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Stability in deeply divided societies: escaping ethnic-based armed conflict in Guinea

Article

Stability in deeply divided societies: escaping ethnic-based armed conflict in Guinea

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Abstract

This paper examines the interaction between ethnic politics and conflict management in Guinea. The country belongs to the category of nations characterized in the literature as ‘deeply divided societies’ which, according to much literature, constitute a high-risk variable for ethnically induced armed conflicts. Yet Guinea has not succumbed to large-scale violence, giving rise to the question as to why armed conflict has not been a feature in Guinea despite its population being deeply divided along ethnicity and regional affiliation. The paper explores how various constructions of identity have been actively used by political agents to sustain stability through delicate ethnic balancing in a society characterized by its deep ethnic divisions. It is concluded that in contrast to findings in much of the existing literature where deep ethnic division is strongly linked with the onset of large-scale violent civil conflicts, Guinea’s deep ethnic divisions has been actually an impetus for stability rather than unrest. However, events in recent times indicate that, the use of various forms of identity construction by political elites to serve their own interests and ward off threats to their power is likely to go wrong as the nation moves to multi-party democracy, thereby posing a real danger to the country’s stability.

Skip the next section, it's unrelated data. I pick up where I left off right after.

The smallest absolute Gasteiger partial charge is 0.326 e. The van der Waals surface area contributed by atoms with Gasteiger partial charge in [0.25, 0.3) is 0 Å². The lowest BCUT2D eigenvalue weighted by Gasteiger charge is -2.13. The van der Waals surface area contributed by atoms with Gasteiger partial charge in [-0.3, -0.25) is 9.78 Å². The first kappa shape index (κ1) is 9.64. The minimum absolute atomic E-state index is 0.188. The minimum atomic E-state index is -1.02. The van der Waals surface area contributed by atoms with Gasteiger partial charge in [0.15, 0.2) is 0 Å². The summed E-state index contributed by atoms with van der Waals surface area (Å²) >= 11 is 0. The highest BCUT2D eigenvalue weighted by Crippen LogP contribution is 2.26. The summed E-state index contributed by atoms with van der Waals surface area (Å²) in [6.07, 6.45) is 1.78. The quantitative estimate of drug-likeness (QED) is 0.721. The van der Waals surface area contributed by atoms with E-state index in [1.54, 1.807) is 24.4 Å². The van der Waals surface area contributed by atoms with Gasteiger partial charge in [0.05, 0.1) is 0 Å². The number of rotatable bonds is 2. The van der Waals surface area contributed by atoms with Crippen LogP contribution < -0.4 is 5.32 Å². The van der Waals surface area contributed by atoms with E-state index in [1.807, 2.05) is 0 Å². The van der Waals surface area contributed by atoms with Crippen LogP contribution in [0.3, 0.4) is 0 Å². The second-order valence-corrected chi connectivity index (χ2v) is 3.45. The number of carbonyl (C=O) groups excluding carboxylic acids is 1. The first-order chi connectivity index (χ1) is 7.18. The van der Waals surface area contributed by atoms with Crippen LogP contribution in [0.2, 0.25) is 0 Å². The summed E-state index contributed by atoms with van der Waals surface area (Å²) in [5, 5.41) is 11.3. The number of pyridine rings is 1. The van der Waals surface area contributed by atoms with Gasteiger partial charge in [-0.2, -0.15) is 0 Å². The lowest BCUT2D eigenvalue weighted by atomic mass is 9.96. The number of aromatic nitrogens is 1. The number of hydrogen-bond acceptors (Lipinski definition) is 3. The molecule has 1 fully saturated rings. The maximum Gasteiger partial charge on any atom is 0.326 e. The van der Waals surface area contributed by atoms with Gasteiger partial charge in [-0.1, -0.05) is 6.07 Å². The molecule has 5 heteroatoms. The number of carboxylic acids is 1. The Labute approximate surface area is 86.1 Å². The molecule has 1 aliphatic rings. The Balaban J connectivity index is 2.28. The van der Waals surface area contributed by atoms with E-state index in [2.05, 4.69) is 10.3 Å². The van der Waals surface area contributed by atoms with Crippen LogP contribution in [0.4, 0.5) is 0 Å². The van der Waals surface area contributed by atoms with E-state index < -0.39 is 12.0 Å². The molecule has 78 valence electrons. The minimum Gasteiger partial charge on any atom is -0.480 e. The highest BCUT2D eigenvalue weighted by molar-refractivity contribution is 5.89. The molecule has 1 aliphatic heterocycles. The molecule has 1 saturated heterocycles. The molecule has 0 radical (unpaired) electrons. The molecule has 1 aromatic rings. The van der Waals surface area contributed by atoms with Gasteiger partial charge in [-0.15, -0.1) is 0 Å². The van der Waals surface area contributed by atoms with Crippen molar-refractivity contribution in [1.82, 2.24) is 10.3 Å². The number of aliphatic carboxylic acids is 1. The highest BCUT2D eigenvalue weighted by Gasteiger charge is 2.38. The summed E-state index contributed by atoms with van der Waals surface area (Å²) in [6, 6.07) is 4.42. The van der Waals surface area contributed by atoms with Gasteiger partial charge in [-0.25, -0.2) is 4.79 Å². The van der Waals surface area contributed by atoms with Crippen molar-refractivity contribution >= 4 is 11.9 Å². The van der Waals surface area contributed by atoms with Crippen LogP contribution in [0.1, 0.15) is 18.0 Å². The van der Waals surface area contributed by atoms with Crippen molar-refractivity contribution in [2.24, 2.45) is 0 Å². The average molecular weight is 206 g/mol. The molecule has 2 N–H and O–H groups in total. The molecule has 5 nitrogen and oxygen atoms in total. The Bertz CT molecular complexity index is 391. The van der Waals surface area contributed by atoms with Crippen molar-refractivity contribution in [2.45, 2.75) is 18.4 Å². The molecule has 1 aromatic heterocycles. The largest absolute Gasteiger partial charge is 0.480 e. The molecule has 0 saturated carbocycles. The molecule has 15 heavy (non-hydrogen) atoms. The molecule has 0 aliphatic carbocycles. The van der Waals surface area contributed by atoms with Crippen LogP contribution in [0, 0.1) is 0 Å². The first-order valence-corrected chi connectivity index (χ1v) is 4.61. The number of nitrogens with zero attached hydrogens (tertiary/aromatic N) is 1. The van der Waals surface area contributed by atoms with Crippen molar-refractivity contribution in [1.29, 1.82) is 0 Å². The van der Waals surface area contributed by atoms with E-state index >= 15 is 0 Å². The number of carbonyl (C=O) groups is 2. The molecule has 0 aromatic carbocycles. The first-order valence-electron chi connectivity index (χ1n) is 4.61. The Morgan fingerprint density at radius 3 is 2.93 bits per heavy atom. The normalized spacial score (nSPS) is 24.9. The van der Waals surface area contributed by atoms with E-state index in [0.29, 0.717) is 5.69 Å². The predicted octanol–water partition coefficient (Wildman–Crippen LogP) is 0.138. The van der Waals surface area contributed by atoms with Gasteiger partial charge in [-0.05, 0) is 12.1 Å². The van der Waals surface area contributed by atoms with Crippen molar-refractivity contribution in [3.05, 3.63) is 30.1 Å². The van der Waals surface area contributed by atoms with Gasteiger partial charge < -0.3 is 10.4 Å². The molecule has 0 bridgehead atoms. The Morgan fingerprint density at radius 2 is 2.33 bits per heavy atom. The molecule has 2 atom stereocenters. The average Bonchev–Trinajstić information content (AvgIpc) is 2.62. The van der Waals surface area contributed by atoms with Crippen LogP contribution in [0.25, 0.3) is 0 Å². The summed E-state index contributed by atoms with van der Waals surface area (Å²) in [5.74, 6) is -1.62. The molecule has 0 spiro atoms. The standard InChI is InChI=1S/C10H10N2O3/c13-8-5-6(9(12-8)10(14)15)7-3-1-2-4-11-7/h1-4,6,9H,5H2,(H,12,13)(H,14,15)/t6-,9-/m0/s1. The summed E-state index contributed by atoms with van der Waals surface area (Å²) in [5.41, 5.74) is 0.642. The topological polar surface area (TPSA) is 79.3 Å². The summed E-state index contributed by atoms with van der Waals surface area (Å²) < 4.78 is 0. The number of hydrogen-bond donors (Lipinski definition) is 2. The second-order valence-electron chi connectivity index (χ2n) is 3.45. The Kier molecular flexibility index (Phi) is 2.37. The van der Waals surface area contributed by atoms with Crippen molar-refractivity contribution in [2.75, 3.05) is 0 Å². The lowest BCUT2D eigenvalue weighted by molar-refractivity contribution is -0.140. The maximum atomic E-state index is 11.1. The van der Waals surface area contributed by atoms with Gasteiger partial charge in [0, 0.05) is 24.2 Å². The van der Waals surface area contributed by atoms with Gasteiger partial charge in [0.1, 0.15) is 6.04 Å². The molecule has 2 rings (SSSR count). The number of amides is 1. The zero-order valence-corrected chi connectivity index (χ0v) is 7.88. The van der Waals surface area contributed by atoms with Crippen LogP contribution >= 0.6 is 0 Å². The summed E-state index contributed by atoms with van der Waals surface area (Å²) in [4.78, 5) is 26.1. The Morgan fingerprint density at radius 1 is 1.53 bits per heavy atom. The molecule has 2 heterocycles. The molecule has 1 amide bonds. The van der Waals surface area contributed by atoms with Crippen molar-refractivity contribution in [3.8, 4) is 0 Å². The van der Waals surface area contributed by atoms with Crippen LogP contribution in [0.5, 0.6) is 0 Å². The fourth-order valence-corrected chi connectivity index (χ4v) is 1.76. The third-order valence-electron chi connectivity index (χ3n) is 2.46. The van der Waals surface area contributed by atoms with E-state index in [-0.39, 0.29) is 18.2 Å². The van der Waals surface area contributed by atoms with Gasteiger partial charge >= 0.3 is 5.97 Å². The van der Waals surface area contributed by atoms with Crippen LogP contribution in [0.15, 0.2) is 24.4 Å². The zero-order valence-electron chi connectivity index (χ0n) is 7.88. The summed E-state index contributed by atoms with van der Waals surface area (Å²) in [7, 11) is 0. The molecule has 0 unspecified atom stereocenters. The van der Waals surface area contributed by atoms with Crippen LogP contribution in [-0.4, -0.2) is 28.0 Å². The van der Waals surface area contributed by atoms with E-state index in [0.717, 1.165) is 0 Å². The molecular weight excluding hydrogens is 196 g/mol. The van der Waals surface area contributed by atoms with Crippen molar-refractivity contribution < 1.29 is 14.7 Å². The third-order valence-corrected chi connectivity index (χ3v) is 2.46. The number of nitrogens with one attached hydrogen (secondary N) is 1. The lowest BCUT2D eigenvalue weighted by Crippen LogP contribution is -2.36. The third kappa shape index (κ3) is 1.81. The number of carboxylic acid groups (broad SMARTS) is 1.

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This article discusses the historical role of Islam in the political evolution of Guinea in the broader context of Muslims’ experience of nation/state building and globalization in Africa. This role is examined on the premise that Islam is one of the major globalizing forces (more in the body of the paper on this idea of Islam as a globalizing force) responsible for the formation of what experts have conceptualized as Africa’s “triple heritage” or the juncture of African traditional values, Islamic influence, and the legacy of Western colonialism. The article examines Islam’s role in the creation of cultural identities, territorial polities, and complex regional and trans-continental networks of trade and scholarship in pre-colonial West Africa; the formation of fronts of resistance to European colonial conquest and occupation; and the mobilization of new nationalist forces which sparked the national liberation struggle of the 1940s and 1950s in the region. The discussion of key concepts such as nationalism, nation/state building, internationalism, and globalization exposes the limited applicability of existing theories to the African experience by highlighting the complexity of post-colonial cultural reconstruction and nation building on the continent. From this perspective, the article focuses upon the political and ideological contradictions having marked the relations of the regime of the Parti Démocratique de Guinée (PDG) under President Ahmed Sékou Touré and conservative Guinean Muslim circles in the early years of independence, due in part to Touré’s Marxist and socialist leanings of the time. Also comprehensively discussed is this regime’s subsequent ideological incorporation and diplomatic use of Islam in an effort to curb anti-PDG opposition at home and abroad and to free itself from isolation by the West. Hence, President Touré’s successful policy of “offensive diplomatique” geared primarily toward Arab and Muslim nations and organizations but also, though somewhat indirectly, toward Western powers, serves as an example of the dynamics of Islamic internationalism in Cold War global affairs. Past experiences of party-centered and state-controlled regimentation of religious organizations under Touré’s state-party regime is compared to the current trend of self-decentralization and self-internationalization of Islamic forces in light of the challenges of religious radicalism and post-Cold War politics in Africa.
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